Special to The Baltimore Times
A recently released report by the Maryland chapter of the American Civil Liberties Union (ACLU) reveals the dangers black people continue to face during encounters with law enforcement.
In 2015, there were at least 21 individuals killed by police in Maryland. The ACLU study found that 81 percent of the victims were Black, nearly half were unarmed, and all the unarmed individuals killed were Black.
“Marylanders, and particularly communities of color, have long lived with the reality of unchecked police abuse,” said Policy Director Sara Love. “The public is rightfully demanding a seat at the table to ensure that officers who have committed wrongdoing are appropriately disciplined. Law enforcement has shown, time and again, that they are unable to police themselves. This session, the General Assembly must reform the Law Enforcement Officers’ Bill of Rights to ensure that civilians have a meaningful role in the disciplinary process.”
Staff Attorney Sonia Kumar concurred.
“Even as police custody deaths continue and demands for reform grow more powerful, we have seen little evidence that Maryland police departments are engaging with the issue on a systemic level,” she said. “Police agencies must commit to valuing the sanctity of all human life, regardless of race or class, and doing what it takes to infuse that into the culture, policies and practices of their agencies. Maryland leaders can help them take a step in this direction by passing strong, statewide police accountability reform legislation.”
The briefing paper released last year notes that between 2010 and 2014, at least 109 people died in police encounters. Those deaths occurred in 18 Maryland jurisdictions, including Anne Arundel, Baltimore, Cecil, Charles, Frederick, Howard, Montgomery, Prince George’s, Washington and Wicomico Counties and Baltimore City.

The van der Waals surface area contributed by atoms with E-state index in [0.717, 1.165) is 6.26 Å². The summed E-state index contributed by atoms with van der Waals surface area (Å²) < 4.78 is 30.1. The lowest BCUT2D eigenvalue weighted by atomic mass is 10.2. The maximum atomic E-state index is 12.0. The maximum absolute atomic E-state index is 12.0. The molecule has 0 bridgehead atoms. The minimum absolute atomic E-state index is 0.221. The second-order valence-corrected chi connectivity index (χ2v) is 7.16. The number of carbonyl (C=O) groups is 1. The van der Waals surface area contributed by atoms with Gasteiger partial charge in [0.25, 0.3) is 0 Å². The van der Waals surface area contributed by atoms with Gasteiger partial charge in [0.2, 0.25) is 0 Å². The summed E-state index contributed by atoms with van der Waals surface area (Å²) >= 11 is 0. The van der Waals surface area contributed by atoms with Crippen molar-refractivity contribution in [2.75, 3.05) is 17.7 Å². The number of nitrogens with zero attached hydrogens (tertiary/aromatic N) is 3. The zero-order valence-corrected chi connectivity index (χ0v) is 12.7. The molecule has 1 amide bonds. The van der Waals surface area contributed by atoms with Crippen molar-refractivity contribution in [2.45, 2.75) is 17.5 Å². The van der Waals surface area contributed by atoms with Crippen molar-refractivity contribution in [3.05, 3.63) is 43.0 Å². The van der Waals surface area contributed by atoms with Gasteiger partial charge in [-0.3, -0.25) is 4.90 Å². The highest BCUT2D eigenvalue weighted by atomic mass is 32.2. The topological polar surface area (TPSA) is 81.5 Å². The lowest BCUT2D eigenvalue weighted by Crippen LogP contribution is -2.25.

During those four years, almost 70 percent of those who died in police encounters were Black, more than 40 percent were unarmed, and police officers were criminally charged in less than two percent of the 109 cases cited by the ACLU.
One of the people who died in police custody was Freddie Gray, the 25-year-old Baltimore resident who was arrested without cause in last April, suffered severe injuries to his neck and spine and succumbed a week later from his injuries. His death added another layer to the clamor for fairness and justice for black residents and it is fueling an expanding movement in Maryland for police accountability reform, now being considered in Annapolis.
Gray died after what Baltimore city officials describe as a “rough ride,” when a detainee’s seat belts are left unbuckled and the driver drives in a manner to throw them around. Gray’s death triggered civil unrest, which led to scores of arrests, millions of dollars in property damage and steadfast demands by embattled residents in Baltimore City for an end to police harassment and brutality. Six Baltimore City police officers are on trial for complicity in Gray’s death and city officials paid the Gray family a $6.4 million settlement.
Meanwhile, in the past three years, Baltimore residents have filed 317 lawsuits alleging police brutality, and the city has paid out $5.7 million to settle these cases.
The briefing paper comes against the backdrop of a national push, primarily from Black Lives Matter and other millennial activists over the past three years, to force greater accountability in law enforcement and press for criminal justice reform. The murder of Trayvon Martin in 2012 triggered the creation and growth of the #BLM, while Michael Brown’s killing by a Ferguson, Missouri police officer in 2014 and the choking death of Eric Garner reinvigorated the demands for meaningful change.
Some of the highlights from the ACLU’s briefing paper: nearly half of those who died had a disability, substance use or a mental health issue of some kind. Ninety percent were Black; although the leading cause of death was gunshot wounds, in at least three instances, victims died almost immediately after being tased; in 20 of 21 cases, no criminal charges were filed; and after review of a number of cases, states attorneys declared the killings justified.
ACLU staff say, it was impossible to determine whether any officers were disciplined for misconduct in these cases because as is customary, police officials refused to release such information.
Meanwhile, families are left to mourn.
“Looking at the high number of African-Americans killed I would be remiss not to say black lives matter. We are more than hashtags and body bags,” said Tawanda Jones, whose brother Tyrone West was killed during an encounter with Baltimore City police officers on July 18, 2013. “I will continue to fight for our lives until the end of time. The police need to be above-board in doing right, not above the law.”